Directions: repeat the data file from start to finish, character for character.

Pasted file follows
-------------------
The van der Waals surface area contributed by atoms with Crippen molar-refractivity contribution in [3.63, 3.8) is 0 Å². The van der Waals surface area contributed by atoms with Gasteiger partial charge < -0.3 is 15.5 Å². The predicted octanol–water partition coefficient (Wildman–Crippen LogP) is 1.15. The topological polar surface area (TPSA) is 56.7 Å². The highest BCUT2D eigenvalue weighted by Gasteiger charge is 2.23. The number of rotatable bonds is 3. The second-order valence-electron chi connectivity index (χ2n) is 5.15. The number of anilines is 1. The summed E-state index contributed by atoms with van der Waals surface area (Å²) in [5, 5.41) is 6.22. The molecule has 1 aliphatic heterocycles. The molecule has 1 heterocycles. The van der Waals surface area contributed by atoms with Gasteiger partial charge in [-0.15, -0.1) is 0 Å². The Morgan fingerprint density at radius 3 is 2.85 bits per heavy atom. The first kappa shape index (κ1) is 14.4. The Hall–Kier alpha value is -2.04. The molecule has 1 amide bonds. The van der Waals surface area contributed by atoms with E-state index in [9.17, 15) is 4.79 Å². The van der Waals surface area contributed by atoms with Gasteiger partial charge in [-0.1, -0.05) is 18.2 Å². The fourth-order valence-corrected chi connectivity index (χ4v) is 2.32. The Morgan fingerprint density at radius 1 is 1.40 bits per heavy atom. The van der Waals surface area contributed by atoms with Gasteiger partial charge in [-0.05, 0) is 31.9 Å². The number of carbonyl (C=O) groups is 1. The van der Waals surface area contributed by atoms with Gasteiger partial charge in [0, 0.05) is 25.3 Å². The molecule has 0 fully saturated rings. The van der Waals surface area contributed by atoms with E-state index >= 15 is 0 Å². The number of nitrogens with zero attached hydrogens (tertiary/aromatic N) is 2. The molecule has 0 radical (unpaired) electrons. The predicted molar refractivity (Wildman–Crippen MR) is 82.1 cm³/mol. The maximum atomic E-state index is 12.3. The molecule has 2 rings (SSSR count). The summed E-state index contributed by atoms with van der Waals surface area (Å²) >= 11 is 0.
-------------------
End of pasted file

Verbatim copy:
The van der Waals surface area contributed by atoms with Crippen molar-refractivity contribution in [3.63, 3.8) is 0 Å². The van der Waals surface area contributed by atoms with Gasteiger partial charge < -0.3 is 15.5 Å². The predicted octanol–water partition coefficient (Wildman–Crippen LogP) is 1.15. The topological polar surface area (TPSA) is 56.7 Å². The highest BCUT2D eigenvalue weighted by Gasteiger charge is 2.23. The number of rotatable bonds is 3. The second-order valence-electron chi connectivity index (χ2n) is 5.15. The number of anilines is 1. The summed E-state index contributed by atoms with van der Waals surface area (Å²) in [5, 5.41) is 6.22. The molecule has 1 aliphatic heterocycles. The molecule has 1 heterocycles. The van der Waals surface area contributed by atoms with Gasteiger partial charge in [-0.15, -0.1) is 0 Å². The Morgan fingerprint density at radius 3 is 2.85 bits per heavy atom. The first kappa shape index (κ1) is 14.4. The Hall–Kier alpha value is -2.04. The molecule has 1 amide bonds. The van der Waals surface area contributed by atoms with E-state index in [9.17, 15) is 4.79 Å². The van der Waals surface area contributed by atoms with Gasteiger partial charge in [-0.1, -0.05) is 18.2 Å². The fourth-order valence-corrected chi connectivity index (χ4v) is 2.32. The Morgan fingerprint density at radius 1 is 1.40 bits per heavy atom. The van der Waals surface area contributed by atoms with Gasteiger partial charge in [-0.05, 0) is 31.9 Å². The number of carbonyl (C=O) groups is 1. The van der Waals surface area contributed by atoms with Gasteiger partial charge in [0, 0.05) is 25.3 Å². The molecule has 0 fully saturated rings. The van der Waals surface area contributed by atoms with E-state index >= 15 is 0 Å². The number of nitrogens with zero attached hydrogens (tertiary/aromatic N) is 2. The molecule has 0 radical (unpaired) electrons. The predicted molar refractivity (Wildman–Crippen MR) is 82.1 cm³/mol. The maximum atomic E-state index is 12.3. The molecule has 2 rings (SSSR count). The summed E-state index contributed by atoms with van der Waals surface area (Å²) >= 11 is 0.